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Sorting and Pagination

The sorting module is available for advanced data sorting and pagination. Data can be sorted within a column, via association, or with a dynamic query.

Ordering

To order any Ecto schema, use the Explorer.SortingHelper.apply_sorting/3 function. This function requires three arguments:
  • The Ecto query to be sorted (query)
  • User-provided sorting parameters (sorting)
  • Default sorting parameters (default_sorting)

Sorting Parameters

Sorting parameters follow the type Explorer.SortingHelper.sorting_params/0, which can be one of the following tuples:
  • {ordering, column}
  • {ordering, column, binding}
  • {:dynamic, column, ordering, Ecto.Query.dynamic_expr()}
Where:
  • ordering can be :asc, :asc_nulls_first, :asc_nulls_last, :desc, :desc_nulls_first, or :desc_nulls_last.
  • column is an atom representing the column name to sort by.
  • binding is an atom denoting the association or binding to use for the column.

Pagination

Pagination is handled by the Explorer.SortingHelper.page_with_sorting/4 function in conjunction with ordering. It uses the provided paging_options along with the sorting parameters to return a paginated query.
We use cursor based pagination because blockchain data may be quite large. After merging default and user provided sorting options we generate a dynamic query with a recursive condition for each column.
Blockscout employs cursor-based pagination for efficient handling of large blockchain datasets. This approach is facilitated by the Explorer.SortingHelper.page_with_sorting/4 function, which integrates sorting parameters with pagination options.

Cursor-Based Pagination

Cursor-based pagination is particularly suitable for blockchain data due to its potential size and frequent data updates. This method ensures that the same records are not retrieved more than once, even if new data is inserted between requests.

Pagination Implementation

The page_with_sorting function accepts the following arguments:
  1. 1.
    The Ecto query object.
  2. 2.
    Paging options that specify the cursor position and the page size.
  3. 3.
    User-provided sorting parameters.
  4. 4.
    Default sorting parameters.
By combining the default and user-provided sorting options, a dynamic query is constructed. This includes 'where' conditions that are applied recursively for each column involved in the sorting. This ensures that the pagination cursor moves accurately through the sorted records.
Using this function, developers can create paginated endpoints that respond quickly and consistently, even with the ever-growing amount of blockchain data.

Example

@default_sorting [
desc_nulls_last: :circulating_market_cap,
desc_nulls_last: :fiat_value,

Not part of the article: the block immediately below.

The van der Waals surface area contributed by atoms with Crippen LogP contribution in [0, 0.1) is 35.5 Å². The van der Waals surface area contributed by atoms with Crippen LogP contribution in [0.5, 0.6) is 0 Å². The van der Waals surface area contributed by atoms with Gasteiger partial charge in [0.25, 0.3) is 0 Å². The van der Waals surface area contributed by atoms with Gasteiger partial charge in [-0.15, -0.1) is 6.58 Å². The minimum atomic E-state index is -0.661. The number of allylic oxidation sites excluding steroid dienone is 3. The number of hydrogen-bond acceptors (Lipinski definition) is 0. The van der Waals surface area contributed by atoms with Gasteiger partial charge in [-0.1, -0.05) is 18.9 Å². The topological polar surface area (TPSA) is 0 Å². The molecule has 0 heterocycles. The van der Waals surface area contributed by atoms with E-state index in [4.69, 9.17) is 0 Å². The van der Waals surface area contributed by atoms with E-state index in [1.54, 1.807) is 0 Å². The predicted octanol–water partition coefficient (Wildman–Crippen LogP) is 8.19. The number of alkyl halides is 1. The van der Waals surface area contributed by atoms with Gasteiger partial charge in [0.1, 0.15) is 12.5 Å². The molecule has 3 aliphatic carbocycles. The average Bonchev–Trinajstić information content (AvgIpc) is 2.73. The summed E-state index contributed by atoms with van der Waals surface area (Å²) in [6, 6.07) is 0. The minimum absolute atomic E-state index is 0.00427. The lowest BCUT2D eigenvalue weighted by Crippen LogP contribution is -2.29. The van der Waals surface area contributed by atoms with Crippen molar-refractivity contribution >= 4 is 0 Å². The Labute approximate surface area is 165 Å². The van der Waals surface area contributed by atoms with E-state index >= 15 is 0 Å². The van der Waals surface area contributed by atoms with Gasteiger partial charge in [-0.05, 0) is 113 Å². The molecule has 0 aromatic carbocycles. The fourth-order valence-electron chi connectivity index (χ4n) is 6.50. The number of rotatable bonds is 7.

desc_nulls_last: :holder_count,
asc: :name,
asc: :contract_address_hash
]
...
@doc """
Lists the top `t:__MODULE__.t/0`'s'.
"""
@spec list_top(String.t() | nil, [
Chain.paging_options()
| {:sorting, SortingHelper.sorting_params()}
| {:token_type, [String.t()]}
]) :: [Token.t()]
def list_top(filter, options \\ []) do
paging_options = Keyword.get(options, :paging_options, Chain.default_paging_options())
token_type = Keyword.get(options, :token_type, nil)
sorting = Keyword.get(options, :sorting, [])
query = from(t in Token, preload: [:contract_address])
sorted_paginated_query =
query
|> apply_filter(token_type)
|> SortingHelper.apply_sorting(sorting, @default_sorting)
|> SortingHelper.page_with_sorting(paging_options, sorting, @default_sorting)
filtered_query =
case filter && filter !== "" && Search.prepare_search_term(filter) do
{:some, filter_term} ->
sorted_paginated_query
|> where(fragment("to_tsvector('english', symbol || ' ' || name) @@ to_tsquery(?)", ^filter_term))
_ ->
sorted_paginated_query
end
filtered_query
|> Chain.select_repo(options).all()
end
User-provided sorting is obtained from the query parameters of a REST API call through the tokens_sorting/1 function:
@spec tokens_sorting(%{required(String.t()) => String.t()}) :: [{:sorting, SortingHelper.sorting_params()}]
def tokens_sorting(%{"sort" => sort_field, "order" => order}) do
[sorting: do_tokens_sorting(sort_field, order)]
end
def tokens_sorting(_), do: []
defp do_tokens_sorting("fiat_value", "asc"), do: [asc_nulls_first: :fiat_value]
defp do_tokens_sorting("fiat_value", "desc"), do: [desc_nulls_last: :fiat_value]
defp do_tokens_sorting("holder_count", "asc"), do: [asc_nulls_first: :holder_count]
defp do_tokens_sorting("holder_count", "desc"), do: [desc_nulls_last: :holder_count]
defp do_tokens_sorting("circulating_market_cap", "asc"), do: [asc_nulls_first: :circulating_market_cap]
defp do_tokens_sorting("circulating_market_cap", "desc"), do: [desc_nulls_last: :circulating_market_cap]
defp do_tokens_sorting(_, _), do: []
This function converts query parameters into sorting parameters understood by the sorting module.
Last modified 2mo ago